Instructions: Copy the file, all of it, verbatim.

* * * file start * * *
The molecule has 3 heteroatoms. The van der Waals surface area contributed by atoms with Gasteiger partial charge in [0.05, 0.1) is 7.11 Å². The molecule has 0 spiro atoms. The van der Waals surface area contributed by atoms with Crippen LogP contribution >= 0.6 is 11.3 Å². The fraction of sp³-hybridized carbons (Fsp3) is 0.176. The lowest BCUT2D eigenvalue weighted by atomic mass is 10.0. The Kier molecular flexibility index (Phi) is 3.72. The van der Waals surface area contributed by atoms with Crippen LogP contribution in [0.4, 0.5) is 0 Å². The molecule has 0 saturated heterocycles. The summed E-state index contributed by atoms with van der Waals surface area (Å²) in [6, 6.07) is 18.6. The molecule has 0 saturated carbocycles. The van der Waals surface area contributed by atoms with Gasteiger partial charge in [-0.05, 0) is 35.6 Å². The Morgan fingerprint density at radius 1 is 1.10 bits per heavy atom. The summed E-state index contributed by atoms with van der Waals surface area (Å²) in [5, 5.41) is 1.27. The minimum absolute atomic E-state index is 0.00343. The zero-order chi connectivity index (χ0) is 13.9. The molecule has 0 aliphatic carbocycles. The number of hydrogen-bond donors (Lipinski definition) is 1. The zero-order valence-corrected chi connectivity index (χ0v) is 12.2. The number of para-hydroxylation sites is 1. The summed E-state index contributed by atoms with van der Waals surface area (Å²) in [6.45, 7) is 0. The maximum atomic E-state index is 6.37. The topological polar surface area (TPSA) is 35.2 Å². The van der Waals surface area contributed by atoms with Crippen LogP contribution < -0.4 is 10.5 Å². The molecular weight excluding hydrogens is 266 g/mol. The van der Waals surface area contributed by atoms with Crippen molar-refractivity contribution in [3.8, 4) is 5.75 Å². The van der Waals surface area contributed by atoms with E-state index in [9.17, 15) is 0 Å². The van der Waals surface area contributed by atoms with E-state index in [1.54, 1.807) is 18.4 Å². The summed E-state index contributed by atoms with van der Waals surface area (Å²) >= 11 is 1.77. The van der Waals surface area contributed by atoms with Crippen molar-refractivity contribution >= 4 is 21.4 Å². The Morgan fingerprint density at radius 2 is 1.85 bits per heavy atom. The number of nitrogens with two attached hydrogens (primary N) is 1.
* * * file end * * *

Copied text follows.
The molecule has 3 heteroatoms. The van der Waals surface area contributed by atoms with Gasteiger partial charge in [0.05, 0.1) is 7.11 Å². The molecule has 0 spiro atoms. The van der Waals surface area contributed by atoms with Crippen LogP contribution >= 0.6 is 11.3 Å². The fraction of sp³-hybridized carbons (Fsp3) is 0.176. The lowest BCUT2D eigenvalue weighted by atomic mass is 10.0. The Kier molecular flexibility index (Phi) is 3.72. The van der Waals surface area contributed by atoms with Crippen LogP contribution in [0.4, 0.5) is 0 Å². The molecule has 0 saturated heterocycles. The summed E-state index contributed by atoms with van der Waals surface area (Å²) in [6, 6.07) is 18.6. The molecule has 0 saturated carbocycles. The van der Waals surface area contributed by atoms with Gasteiger partial charge in [-0.05, 0) is 35.6 Å². The Morgan fingerprint density at radius 1 is 1.10 bits per heavy atom. The summed E-state index contributed by atoms with van der Waals surface area (Å²) in [5, 5.41) is 1.27. The minimum absolute atomic E-state index is 0.00343. The zero-order chi connectivity index (χ0) is 13.9. The molecule has 0 aliphatic carbocycles. The number of hydrogen-bond donors (Lipinski definition) is 1. The zero-order valence-corrected chi connectivity index (χ0v) is 12.2. The number of para-hydroxylation sites is 1. The summed E-state index contributed by atoms with van der Waals surface area (Å²) in [6.45, 7) is 0. The maximum atomic E-state index is 6.37. The topological polar surface area (TPSA) is 35.2 Å². The van der Waals surface area contributed by atoms with Crippen LogP contribution < -0.4 is 10.5 Å². The molecular weight excluding hydrogens is 266 g/mol. The van der Waals surface area contributed by atoms with Crippen molar-refractivity contribution in [3.8, 4) is 5.75 Å². The van der Waals surface area contributed by atoms with E-state index in [9.17, 15) is 0 Å². The van der Waals surface area contributed by atoms with E-state index in [1.54, 1.807) is 18.4 Å². The summed E-state index contributed by atoms with van der Waals surface area (Å²) >= 11 is 1.77. The van der Waals surface area contributed by atoms with Crippen molar-refractivity contribution >= 4 is 21.4 Å². The Morgan fingerprint density at radius 2 is 1.85 bits per heavy atom. The number of nitrogens with two attached hydrogens (primary N) is 1.